Porcupine Cupid by Jason June is on sale now. Order it here!
By Jason June
What is love? No, I’m not talking about Haddaway hits (although that is an absolute bop), but my favorite emotion. Love fuels the best movie genre (rom-coms), my favorite holiday (I could go on and on about why Valentine’s Day is not just a commercial juggernaut), and the most important debates (if Rose really loved Jack why didn’t she let him up on that door?). But like, what is it?
“Liking something a lot” doesn’t do the emotion justice at all, especially when describing it to kids who are curious about the lovey dovey-ness and goo goo eyes they see all these teenagers and grown-ups acting out. So what is love? That’s the question I set out to explore when I wrote Porcupine Cupid. I didn’t just want to portray loving couples but show how they fall in love, and what that process feels and looks like. I wanted to show how love is an unpredictable emotion, how you can find yourself loving someone without entirely knowing how or when it happened, and that sudden realization can feel like a jolt, a poke if you will. And to show that, we’ve got Porcupine.
Our little matchmaker was my answer to showing the suddenness of love. How when you feel it, it can be physically jarring, struck by emotion so strongly it’s like someone literally prodded your heart. It’s where the term love-struck or the phrase ‘Love at first sight’ both come from. It’s this sudden, holy moly what is that feeling.
The best way I could explain that part of the process was to make Porcupine a physical manifestation of love. He goes around poking his forest neighbors with his quills, his friends quite literally experiencing a physical sensation that they don’t have control over. Just like how we fall in love (or experience any emotion, really), we don’t have control over it. We don’t ask to fall in love, we just do. That lack of control over when or with whom we fall in love is what so much of the romance industry is about: Those “this is my best friend, I can’t fall in love with them” but they inevitably do love stories. The “this is supposed to be a rebound, I can’t fall in love with them” but they inevitably do soulmates. The “I loathe this person entirely, I can’t fall in love with them” but they inevitably do written-in-the-stars lovers. So much about love is beyond our ability to control, and I thought a prickly porcupine poking his pals could be one way to explore the chaos of sorts that is those first inklings of love.
But I also wanted to be sure we explored what we can control about the emotion. That most of all, a relationship forms when folks have a conversation and agree to explore love together. This is the most important part of the beginning stages of love, what we do after we experience feelings that seemingly appear out of nowhere. We can’t simply say, “I love you!” and expect someone to just go along with it. It’s got to be a shared experience, so each of the characters Porcupine pokes has a conversation with someone who’s caught their eye. They ask if the other wants to spend more time together, wants to have some shared experiences, or explore a common interest, as Lori Richmond so wonderfully illustrates. This is where the magic happens. Not in Porcupine’s poke, not in that first prick of love, but in how you express that love and make sure everyone is on the same page. That’s where the bond is formed, where true love happens.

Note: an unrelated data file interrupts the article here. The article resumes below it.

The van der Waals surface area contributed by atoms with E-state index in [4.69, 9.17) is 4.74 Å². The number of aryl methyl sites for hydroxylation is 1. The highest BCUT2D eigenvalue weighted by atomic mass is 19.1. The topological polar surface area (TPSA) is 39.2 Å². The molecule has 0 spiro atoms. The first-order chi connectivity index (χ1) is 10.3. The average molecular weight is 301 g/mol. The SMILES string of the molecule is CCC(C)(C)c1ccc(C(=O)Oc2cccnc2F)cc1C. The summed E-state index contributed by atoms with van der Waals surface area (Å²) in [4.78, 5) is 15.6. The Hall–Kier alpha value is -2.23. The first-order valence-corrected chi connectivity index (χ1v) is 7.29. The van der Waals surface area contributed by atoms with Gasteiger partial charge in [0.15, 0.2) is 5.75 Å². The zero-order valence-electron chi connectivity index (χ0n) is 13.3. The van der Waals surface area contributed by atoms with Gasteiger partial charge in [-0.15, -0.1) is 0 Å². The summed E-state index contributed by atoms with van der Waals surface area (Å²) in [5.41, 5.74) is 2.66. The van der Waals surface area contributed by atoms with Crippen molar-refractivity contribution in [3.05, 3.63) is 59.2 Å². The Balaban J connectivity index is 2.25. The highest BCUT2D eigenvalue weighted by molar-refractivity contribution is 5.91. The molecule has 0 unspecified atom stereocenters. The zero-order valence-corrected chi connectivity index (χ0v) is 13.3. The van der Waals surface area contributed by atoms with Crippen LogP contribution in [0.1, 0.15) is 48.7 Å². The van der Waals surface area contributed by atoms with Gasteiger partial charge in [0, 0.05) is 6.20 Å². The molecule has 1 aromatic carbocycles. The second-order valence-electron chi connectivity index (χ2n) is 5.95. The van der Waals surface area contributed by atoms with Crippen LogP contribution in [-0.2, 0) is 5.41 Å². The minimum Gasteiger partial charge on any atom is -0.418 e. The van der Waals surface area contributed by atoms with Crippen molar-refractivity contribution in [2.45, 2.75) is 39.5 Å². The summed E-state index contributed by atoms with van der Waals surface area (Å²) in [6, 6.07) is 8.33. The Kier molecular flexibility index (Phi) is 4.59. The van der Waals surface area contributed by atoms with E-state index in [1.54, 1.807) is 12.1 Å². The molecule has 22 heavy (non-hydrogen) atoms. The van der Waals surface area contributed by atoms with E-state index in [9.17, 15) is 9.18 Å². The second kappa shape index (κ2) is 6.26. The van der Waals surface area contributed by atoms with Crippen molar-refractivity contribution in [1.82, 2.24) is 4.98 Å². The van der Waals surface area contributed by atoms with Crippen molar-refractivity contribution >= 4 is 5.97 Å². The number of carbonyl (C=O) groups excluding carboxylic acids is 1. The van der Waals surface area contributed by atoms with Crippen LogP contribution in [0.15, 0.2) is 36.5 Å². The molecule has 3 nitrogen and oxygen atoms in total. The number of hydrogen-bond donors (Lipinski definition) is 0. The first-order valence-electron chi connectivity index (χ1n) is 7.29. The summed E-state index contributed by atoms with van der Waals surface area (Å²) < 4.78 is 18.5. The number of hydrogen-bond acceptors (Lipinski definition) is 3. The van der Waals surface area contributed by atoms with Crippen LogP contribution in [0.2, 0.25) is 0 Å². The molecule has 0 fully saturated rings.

So as our couples in Porcupine Cupid have these conversations, we see the beginnings of true love blooming. But as a kid, even in elementary school, I knew that the examples mainstream media were showing me what my future would look like didn’t feel right. I never felt like the animated prince, or like masculine energy was anywhere in my future, honestly. So my favorite way we explored love comes through nothing I wrote but through Lori’s gorgeous art.
As Lori shows in all her illustrations, we can love anyone, regardless of labels. No matter your gender, no matter your sexuality, we can all feel love. Our couples that pair off showcase a variety of genders and sexualities through subtle cues. Two masculine bears walk hand-in-hand through the forest, one wearing a scarf of the trans flag. Two feminine bobcats sit together and bond over science and space. A genderqueer rabbit finds their perfect match while stretching over yoga. It’s mutual, it’s beautiful, it’s souls connecting.
That is love.
Jason June has been in love with love for as long as he can remember. When not writing, he’s sending Valentine’s cards to his husband, eating candy hearts, and officiating weddings. Jason June is the author of Whobert Whover, Owl Detective, and Porcupine Cupid, and can be found online at HeyJasonJune.com.